By the time this book is finished, I would not be surprised if the first successful targeted genome modification of a human embryo has been achieved…. The first ‘post-genome’ human might be born.
—Siddhartha Mukherjee, MD
The prologue begins with an arresting story of the author’s childhood in Bengal, India, and three of his close relatives who suffered from different forms of severe mental illness that shared a strong genetic link. He uses this tragic example to frame many of the ethical questions now arising in the age of genomic mapping and manipulation of individual genes. Throughout the book, as he explores and explicates the past, present, and future of the gene, Dr. Mukherjee writes with an allegorical style that imbues his subject with deep philosophical undertones.
Dr. Mukherjee is a big thinker, and this is a big book. It is organized in six parts, both chronologically and thematically. The overall arc is historical. He begins in Mendel’s pea-flower garden in a monastery in 1864, where the “gene” is discovered and quickly forgotten. His story then intersects with Darwin’s theory of evolution and its entrance into the English and American reformist movements, which hope to manipulate human genetics to accelerate human evolution. That idea, as he eloquently discusses, morphed into the perversion of social eugenics, which was designed to hasten the selection process of the “well-fitted” over the “ill-fitted” and the healthy over the sick.
In one of our darker periods, the United States embraced eugenics, which led to sterilization programs of prison inmates and those considered mentally inferior. Adolf Hitler would later use this program as a template and recreate his own form of eugenics, which was used to purge Germany of “undesirables.”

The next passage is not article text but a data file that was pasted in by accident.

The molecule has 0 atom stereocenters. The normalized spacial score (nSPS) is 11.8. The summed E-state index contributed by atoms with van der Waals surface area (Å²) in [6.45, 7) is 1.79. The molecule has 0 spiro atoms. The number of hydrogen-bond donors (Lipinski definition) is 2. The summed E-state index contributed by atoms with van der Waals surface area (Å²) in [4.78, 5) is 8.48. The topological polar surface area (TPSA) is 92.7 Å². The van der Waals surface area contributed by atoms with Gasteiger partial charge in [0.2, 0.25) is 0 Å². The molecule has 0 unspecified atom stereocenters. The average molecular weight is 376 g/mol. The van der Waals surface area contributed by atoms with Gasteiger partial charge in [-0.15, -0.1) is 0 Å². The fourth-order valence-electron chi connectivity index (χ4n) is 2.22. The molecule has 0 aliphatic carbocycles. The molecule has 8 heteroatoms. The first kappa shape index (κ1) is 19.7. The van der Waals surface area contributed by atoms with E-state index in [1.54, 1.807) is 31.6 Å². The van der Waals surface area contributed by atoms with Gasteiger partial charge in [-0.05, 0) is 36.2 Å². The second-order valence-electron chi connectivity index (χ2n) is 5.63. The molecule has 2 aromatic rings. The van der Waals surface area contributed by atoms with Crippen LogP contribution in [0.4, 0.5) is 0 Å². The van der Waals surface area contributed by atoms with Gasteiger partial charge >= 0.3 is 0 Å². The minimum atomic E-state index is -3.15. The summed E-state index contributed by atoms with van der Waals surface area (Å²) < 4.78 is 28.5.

For more than 300 pages, Dr. Mukherjee covers the history of the gene and the scientists who clarified its molecular description and the mechanisms of the transmission of heredity. This section is both edifying and dense reading, and it will take dedication by many readers to move from the laboratories and minds of scientists as they move, inch by inch, over multiple chemical bonds stretching out along the length of the “chromosome fiber” and pursue “a chemical that would capture the divergent, contradictory qualities of heredity—a molecule to satisfy Aristotle. In their mind’s eye, it was almost as if they’d seen DNA.”
But that crystal ball vision befuddled as much as clarified their quest to decipher the master code of instructions that makes and defines humans; that governs our form, function, and fate; and that determines the future of our children. The book’s pace picks up as the gene transforms postwar biology and invades the discourse concerning race and identity, providing some of the most important questions and answers of our cultural and political realms.
Clash of Two Unchained Minds